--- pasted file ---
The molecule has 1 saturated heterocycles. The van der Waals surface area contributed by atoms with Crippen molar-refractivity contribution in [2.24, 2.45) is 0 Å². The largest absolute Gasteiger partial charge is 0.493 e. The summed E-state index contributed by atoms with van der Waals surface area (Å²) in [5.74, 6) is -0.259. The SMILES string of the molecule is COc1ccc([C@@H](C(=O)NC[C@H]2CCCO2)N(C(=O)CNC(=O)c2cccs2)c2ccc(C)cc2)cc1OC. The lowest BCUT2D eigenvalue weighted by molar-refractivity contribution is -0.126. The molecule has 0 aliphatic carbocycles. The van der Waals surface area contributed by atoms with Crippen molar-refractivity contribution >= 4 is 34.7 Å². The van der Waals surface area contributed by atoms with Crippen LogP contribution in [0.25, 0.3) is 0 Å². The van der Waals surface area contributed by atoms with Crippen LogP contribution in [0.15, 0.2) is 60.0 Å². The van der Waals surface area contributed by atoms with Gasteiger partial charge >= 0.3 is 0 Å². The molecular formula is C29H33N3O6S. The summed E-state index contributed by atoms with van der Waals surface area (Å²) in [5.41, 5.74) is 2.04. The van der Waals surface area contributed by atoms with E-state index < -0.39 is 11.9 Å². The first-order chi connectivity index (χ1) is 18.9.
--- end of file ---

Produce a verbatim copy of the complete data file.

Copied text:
The molecule has 1 saturated heterocycles. The van der Waals surface area contributed by atoms with Crippen molar-refractivity contribution in [2.24, 2.45) is 0 Å². The largest absolute Gasteiger partial charge is 0.493 e. The summed E-state index contributed by atoms with van der Waals surface area (Å²) in [5.74, 6) is -0.259. The SMILES string of the molecule is COc1ccc([C@@H](C(=O)NC[C@H]2CCCO2)N(C(=O)CNC(=O)c2cccs2)c2ccc(C)cc2)cc1OC. The lowest BCUT2D eigenvalue weighted by molar-refractivity contribution is -0.126. The molecule has 0 aliphatic carbocycles. The van der Waals surface area contributed by atoms with Crippen molar-refractivity contribution >= 4 is 34.7 Å². The van der Waals surface area contributed by atoms with Crippen LogP contribution in [0.25, 0.3) is 0 Å². The van der Waals surface area contributed by atoms with Crippen LogP contribution in [0.15, 0.2) is 60.0 Å². The van der Waals surface area contributed by atoms with Gasteiger partial charge >= 0.3 is 0 Å². The molecular formula is C29H33N3O6S. The summed E-state index contributed by atoms with van der Waals surface area (Å²) in [5.41, 5.74) is 2.04. The van der Waals surface area contributed by atoms with E-state index < -0.39 is 11.9 Å². The first-order chi connectivity index (χ1) is 18.9.